Nearshoring to the Americas
May 20, 2020
The United States should move toward a new trade agreement for the Americas. Such an agreement would diversify value chains, making them less risky and more resilient. It would limit incentives for illegal immigration and weaken the illegal drug trade. And in the medium term, it would create a powerful economic bloc of over 1 billion people sharing the values of freedom, democracy, and international cooperation. This bloc would strengthen the United States in the global arena, a key strategic concern for U.S. policymakers given the rise of China and its competition for geopolitical supremacy.
The growth of China over the last 40 years has been spectacular. Driven by the economic reforms of Deng Xiaoping, China multiplied its per capita income by 24. It is now the second largest economy in the world and the largest trader in the world, accounting for 12 percent of global trade. This success was boosted by China´s ability to become the world´s workshop, responsible for 35 percent of global manufacturing. The United States and other multinationals moved relevant parts of their value chains to China, taking advantage of scale and costs. In 1985, the U.S. trade deficit with China was $6 million. By 2017, it had reached $375 billion.
Electronics, toys, clothing, machinery, and other industries are hard to imagine without China´s contribution to their value chains. Decades of engagement and trillions of dollars of investment, technology transfer, training, and commercial relationships cannot—and should not—be undone overnight. However, over the past few years, the strategic demand for more diversified, less risky, and more resilient value chains has grown. As China grew and began to flex its muscles on the world stage, experts and policymakers in the United States began to wonder if the growing dependence on Chinese manufacturing had gone too far. The coronavirus pandemic brought this concern to the forefront, as more countries realized that they were dependent on others—in particular, on China—for the supply of crucial medical and protection equipment. As U.S. Trade Representative Robert Lighthizer wrote in a recent op-ed, the pandemic “has revealed our overreliance on other countries as sources of critical medicines, medical devices and personal protective equipment.”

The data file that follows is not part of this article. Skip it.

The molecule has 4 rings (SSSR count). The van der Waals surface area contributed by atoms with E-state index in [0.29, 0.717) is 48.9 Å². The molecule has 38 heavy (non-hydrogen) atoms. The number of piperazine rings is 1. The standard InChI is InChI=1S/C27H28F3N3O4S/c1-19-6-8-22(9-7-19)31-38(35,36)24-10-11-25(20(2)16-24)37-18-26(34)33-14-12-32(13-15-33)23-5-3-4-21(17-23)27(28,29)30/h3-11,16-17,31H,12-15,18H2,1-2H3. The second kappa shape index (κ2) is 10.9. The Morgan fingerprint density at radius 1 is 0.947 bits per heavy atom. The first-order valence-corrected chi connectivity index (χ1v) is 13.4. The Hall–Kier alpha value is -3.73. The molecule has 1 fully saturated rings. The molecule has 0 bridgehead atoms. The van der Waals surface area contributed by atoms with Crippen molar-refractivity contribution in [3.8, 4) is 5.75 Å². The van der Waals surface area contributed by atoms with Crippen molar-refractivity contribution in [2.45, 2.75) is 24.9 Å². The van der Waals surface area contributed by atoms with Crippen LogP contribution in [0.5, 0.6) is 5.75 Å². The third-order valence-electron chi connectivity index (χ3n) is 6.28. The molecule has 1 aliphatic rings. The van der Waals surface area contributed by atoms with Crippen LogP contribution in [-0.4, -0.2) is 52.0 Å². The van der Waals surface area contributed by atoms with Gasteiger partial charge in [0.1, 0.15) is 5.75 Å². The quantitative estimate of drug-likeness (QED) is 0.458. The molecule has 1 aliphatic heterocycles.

A free trade agreement covering the whole Western Hemisphere could multiply the opportunities to diversify value chains for U.S. companies. The Western Hemisphere is home to over 1 billion people, living in 28.4 percent of the Earth´s land area. It is rich in natural resources, technology, and human capital. With adequate incentives for investment, including trade preferences with the United States, capital would flow to the region, and value chains for U.S. companies would become more diverse, safe, and resilient.
Proof of the positive effects of a free trade agreement can already be seen in the United States’ relationship with Mexico. A recent report by Kearney shows that in 2019, while China´s exports to the United States fell by $90 billion, those from Mexico grew by $13 billion. The report concludes that the “rise of these insurgents mainly occurred in product categories impacted by tariffs.” The trade war with China is leading to reshoring in the United States but also to nearshoring in Mexico. If other Latin American countries were to have similar advantages for investment and trade with the United States, as Mexico does, we could expect a multiplication in the opportunities for nearshoring in the years following the new trade agreement.